We have been periodically tracking the statistical trends for the number of new jobless claims in the United States at both the national level and also at the sub-national level. Today, we're going to update what we're seeing in the data.
Starting with the national data, we see that overall, the current trend for new jobless claims, which has steadily held since the end of June 2014, coinciding with the widespread fall of oil prices, has generally meant 300 to 400 fewer new jobless claims being filed each week.
But that falling trend hasn't been shared everywhere. Looking at the eight states whose economies include significant, high-cost oil production operations, we see what has been a nearly flat trend, as the economic benefits from lower oil prices, which have reduced the number of layoffs in other industries, have been largely offset by increased layoffs from the oil industry.
Since October 2015, we see that the number of layoffs have skewed above the overall trend line for these eight states (Colorado, North Dakota, Ohio, Oklahoma, Pennsylvania, Texas, West Virginia and Wyoming), but not so much as yet to clearly indicate a break in the overall trend.
By contrast, we did observe a break in trend for the other 42 states from late November 2015 into early January 2016, which appears to have since dissipated, as the overall falling trend of 400-500 fewer new jobless claims being filed each week appears to have resumed.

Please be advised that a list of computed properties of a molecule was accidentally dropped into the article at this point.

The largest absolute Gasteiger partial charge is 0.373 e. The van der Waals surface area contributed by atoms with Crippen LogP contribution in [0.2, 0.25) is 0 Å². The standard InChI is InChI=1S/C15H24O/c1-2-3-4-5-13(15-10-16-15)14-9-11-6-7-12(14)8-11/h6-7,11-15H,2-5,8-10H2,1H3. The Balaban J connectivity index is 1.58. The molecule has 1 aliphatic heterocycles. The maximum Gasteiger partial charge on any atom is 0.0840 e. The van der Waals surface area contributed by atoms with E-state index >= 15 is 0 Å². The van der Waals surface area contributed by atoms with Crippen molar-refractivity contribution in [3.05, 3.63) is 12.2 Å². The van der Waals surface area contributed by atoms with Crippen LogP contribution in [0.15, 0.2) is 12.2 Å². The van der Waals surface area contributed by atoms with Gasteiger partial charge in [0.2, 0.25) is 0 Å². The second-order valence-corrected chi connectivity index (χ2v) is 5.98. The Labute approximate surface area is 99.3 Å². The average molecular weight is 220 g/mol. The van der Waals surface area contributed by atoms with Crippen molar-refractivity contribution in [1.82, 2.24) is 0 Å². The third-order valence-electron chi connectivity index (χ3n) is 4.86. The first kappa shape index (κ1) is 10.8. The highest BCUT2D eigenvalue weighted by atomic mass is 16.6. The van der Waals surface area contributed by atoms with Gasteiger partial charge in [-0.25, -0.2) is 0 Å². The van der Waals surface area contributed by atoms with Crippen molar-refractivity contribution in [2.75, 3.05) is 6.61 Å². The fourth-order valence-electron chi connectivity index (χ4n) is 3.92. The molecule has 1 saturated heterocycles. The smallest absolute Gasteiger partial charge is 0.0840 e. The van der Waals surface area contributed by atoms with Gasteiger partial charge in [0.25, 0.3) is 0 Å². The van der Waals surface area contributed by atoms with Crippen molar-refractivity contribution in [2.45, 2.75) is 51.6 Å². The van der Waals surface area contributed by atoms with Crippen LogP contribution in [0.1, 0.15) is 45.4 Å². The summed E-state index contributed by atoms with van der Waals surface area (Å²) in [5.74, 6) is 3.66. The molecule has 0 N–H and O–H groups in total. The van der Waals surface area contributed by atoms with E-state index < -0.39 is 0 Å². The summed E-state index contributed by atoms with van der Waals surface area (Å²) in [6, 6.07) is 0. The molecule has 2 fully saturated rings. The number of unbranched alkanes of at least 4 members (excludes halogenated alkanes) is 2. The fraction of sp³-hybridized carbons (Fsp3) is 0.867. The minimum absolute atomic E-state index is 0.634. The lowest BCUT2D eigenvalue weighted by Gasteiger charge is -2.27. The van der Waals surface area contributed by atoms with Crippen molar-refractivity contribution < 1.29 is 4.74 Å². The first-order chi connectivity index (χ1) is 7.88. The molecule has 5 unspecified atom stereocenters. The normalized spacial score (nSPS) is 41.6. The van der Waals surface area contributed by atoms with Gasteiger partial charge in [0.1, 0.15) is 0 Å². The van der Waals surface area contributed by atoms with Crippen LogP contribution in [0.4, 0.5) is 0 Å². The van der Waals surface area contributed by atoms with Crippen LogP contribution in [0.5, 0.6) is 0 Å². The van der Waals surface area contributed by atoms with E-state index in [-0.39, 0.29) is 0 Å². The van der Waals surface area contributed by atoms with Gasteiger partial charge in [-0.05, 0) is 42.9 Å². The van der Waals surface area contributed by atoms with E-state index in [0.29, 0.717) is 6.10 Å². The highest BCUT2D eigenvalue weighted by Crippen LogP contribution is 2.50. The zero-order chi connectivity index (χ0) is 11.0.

We previously observed that much of the break in trend took place in states whose economies include significant contributions from the agriculture and finance industries, which have since returned to their overall trend.
Which brings us to the one state where strange things are happening with the data it has been reporting each week: California.
We've revisited our entire analysis for this state, where the data reported since January 2016 suggests that California's Economic Development Department experienced significant difficulty processing initial unemployment insurance claims being filed from the Thanksgiving holiday weekend in November 2015 through early January 2016, which we can confirm by the statistically improbable large swings in the number of claims being processed each week during this time.
California's Economic Development Department has previously had significant issues with processing claims, which made the news over a year ago before the department's staff seemed to overcome its problems, but what we see in the data being reported each week indicates that they had a recurrence, which appears to have continued through 2 April 2016.
And because those newer problems haven't been reported anywhere else in the media that we can find means that instead of just analyzing information, we're actually breaking news that no other news organization has reported!
What can we say? We scoop the entire mainstream media from time to time!